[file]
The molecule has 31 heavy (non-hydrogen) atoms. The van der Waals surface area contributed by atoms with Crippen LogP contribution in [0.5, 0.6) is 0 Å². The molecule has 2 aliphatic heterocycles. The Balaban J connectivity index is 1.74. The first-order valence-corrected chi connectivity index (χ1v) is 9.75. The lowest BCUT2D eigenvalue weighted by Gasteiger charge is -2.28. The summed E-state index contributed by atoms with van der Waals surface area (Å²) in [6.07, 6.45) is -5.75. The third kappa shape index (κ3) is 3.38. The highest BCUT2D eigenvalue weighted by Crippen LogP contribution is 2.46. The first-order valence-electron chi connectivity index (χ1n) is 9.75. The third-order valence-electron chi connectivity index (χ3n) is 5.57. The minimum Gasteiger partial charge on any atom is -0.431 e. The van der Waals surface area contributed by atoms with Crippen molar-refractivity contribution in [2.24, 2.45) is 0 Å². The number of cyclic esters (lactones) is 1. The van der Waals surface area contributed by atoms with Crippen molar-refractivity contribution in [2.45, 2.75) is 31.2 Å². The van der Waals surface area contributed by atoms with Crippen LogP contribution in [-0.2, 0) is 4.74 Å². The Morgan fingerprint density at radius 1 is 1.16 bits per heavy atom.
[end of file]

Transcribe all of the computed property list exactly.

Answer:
The molecule has 31 heavy (non-hydrogen) atoms. The van der Waals surface area contributed by atoms with Crippen LogP contribution in [0.5, 0.6) is 0 Å². The molecule has 2 aliphatic heterocycles. The Balaban J connectivity index is 1.74. The first-order valence-corrected chi connectivity index (χ1v) is 9.75. The lowest BCUT2D eigenvalue weighted by Gasteiger charge is -2.28. The summed E-state index contributed by atoms with van der Waals surface area (Å²) in [6.07, 6.45) is -5.75. The third kappa shape index (κ3) is 3.38. The highest BCUT2D eigenvalue weighted by Crippen LogP contribution is 2.46. The first-order valence-electron chi connectivity index (χ1n) is 9.75. The third-order valence-electron chi connectivity index (χ3n) is 5.57. The minimum Gasteiger partial charge on any atom is -0.431 e. The van der Waals surface area contributed by atoms with Crippen molar-refractivity contribution in [2.24, 2.45) is 0 Å². The number of cyclic esters (lactones) is 1. The van der Waals surface area contributed by atoms with Crippen molar-refractivity contribution in [2.45, 2.75) is 31.2 Å². The van der Waals surface area contributed by atoms with Crippen LogP contribution in [-0.2, 0) is 4.74 Å². The Morgan fingerprint density at radius 1 is 1.16 bits per heavy atom.